Next meeting takes place May 26 at Front Porch Cafe
— This piece is the first of a series focusing on the efforts of Duane Crabbs and South Street Ministries (SSM) to collaborate with business, local government and ordinary people in our community who come forward and say, “I do!” in answer to the question that is also the name of the initiative, “WHO CARES?” While South Street Ministries is a religious organization, participation in its work does not require religious affiliation. The mission statement of South Street Ministries is, “Unlikely partners taking shared risks to renew our community for Christ’s sake; thus SSM reaches across racial, economic, cultural and religious barriers for the enrichment of the community. This mission is best quantified through South Street’s programmatic efforts.”
In early April, South Street Ministries extended an open invitation to the community to come together with a desire to take action to find and implement solutions to the problems of poverty and social decay in our community. South Street Ministries Co-Founder Duane Crabbs said of the event, “We met together as people who simply care about Akron. Through the ‘Open Space Process’ we surfaced nine topics that you cared enough about to ‘own.’ Our conversations were driven by the frustration of knowing that we can and must do better.”
That first meeting of the “WHO CARES?” project brought people together from all walks of life to help identify areas of concern and to begin to form teams for each identified problem area that will actively work toward solutions. The nine areas of concern identified in that first meeting were:
- Who Cares about Whole Food?
- Who Cares about Community Wellness?
- Who Cares about the CSO Project and Charter Reform?
- Who Cares about Youth and Education?
- Who Cares about Welcoming Diversity in Akron?
- Who Cares about Placemaking in Akron?
- Who Cares about H.O.P.E. Helping Ohio’s Prisoners Excel?
- Who Cares about Housing in Akron?
- Who Cares about Entrepreneurship in Akron?
To participate, Crabbs suggested the most important qualification is to have a willingness to “live into the questions.” When asked what “living into the questions” means, Crabbs said, “In our experience, living into the questions requires:
- An honest assessment of reality. We have to start where we are. No denial of painful facts;
- A willingness to honestly engage with a true diversity of people who care about the problem;
- Shared responsibility as it takes “a village” to solve social problems. No super-heroes;
- Leaders are essential. However, servant-leaders provoke work rather than provide answers;
- Experts and money are tools to use in solving social problems, but they are over-rated; and
- The people closest to the problem have the greatest responsibility in solving the problem.
If you accept these premises, and are willing to participate in grassroots problem-solving, then together we can work to make Akron a better place to live.”
A couple of weeks following that first planning meeting, SSM held another large group gathering. At the second meeting teams were formed to tackle the nine previously identified areas of concern, and each team held its first meeting that day. The plan is for the individual groups to meet and work throughout the months to come, periodically coming back together to report progress and brainstorm challenges.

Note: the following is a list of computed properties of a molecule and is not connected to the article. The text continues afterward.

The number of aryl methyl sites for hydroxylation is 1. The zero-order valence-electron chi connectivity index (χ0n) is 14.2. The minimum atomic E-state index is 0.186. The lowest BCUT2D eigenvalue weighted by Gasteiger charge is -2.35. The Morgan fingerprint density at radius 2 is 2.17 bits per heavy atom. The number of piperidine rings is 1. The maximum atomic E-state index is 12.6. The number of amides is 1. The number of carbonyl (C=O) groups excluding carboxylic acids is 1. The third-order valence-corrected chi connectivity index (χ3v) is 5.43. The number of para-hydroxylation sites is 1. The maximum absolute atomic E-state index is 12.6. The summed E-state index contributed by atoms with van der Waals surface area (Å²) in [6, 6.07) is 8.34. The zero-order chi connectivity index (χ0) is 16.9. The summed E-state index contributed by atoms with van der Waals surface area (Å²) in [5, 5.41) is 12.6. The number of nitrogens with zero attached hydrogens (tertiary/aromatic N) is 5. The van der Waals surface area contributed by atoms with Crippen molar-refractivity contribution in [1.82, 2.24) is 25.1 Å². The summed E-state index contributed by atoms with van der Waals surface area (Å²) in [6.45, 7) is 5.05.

What qualifies Crabbs to define “living into the questions” and to take on this initiative? Well, when Crabbs talks about what he has learned from experience, it is actual hands-on experience that he speaks of. Around 20 years ago, Crabbs, then a firefighter and medic, and his wife Lisa, had been worshiping in Summit Lake for a number of years. Over those years, they made the observation that while there was no shortage of churches in the neighborhood, a large percentage of the folks who worshiped there lived elsewhere.
They had no first-hand knowledge of the issues facing Summit Lake residents nor did they have a personal stake in solving problems created by and stemming from the poverty of many of the residents of Summit Lake and throughout impoverished sections of the city of Akron.
After much prayer and planning, the Crabbs family moved to Summit Lake and South Street Ministries was born. Initially, SSM was operated out of their home. They invited neighborhood children to join their family to go to the library, offered after-school homework help and snacks, hosted evening bonfires and invited their neighbors to participate in other simple family activities that are taken for granted by those of us fortunate enough not to live in poverty. Gradually, these activities became youth programming and the beginnings of the present youth programs of SSM were brought to life.
The programming of SSM has grown to include such offerings as youth sports, summer camps for children, a soup kitchen, recovery resources, ex-offender assistance and job training, to name a few.
What’s next for “WHO CARES?” On Thursday, May 26 at 6 p.m., there will be a dinner at South Street Ministries’ Front Porch Cafe, located at 798 Grant St. in Akron. During the meeting, each “WHO CARES” team will share their progress and plans for the future.
Those who wish to join a “WHO CARES?” team are welcome to do so that night or by contacting South Street Ministries at (330) 819-2442, or [email protected].
To learn more about South Street Ministries, go to http://southstreetministries.org/.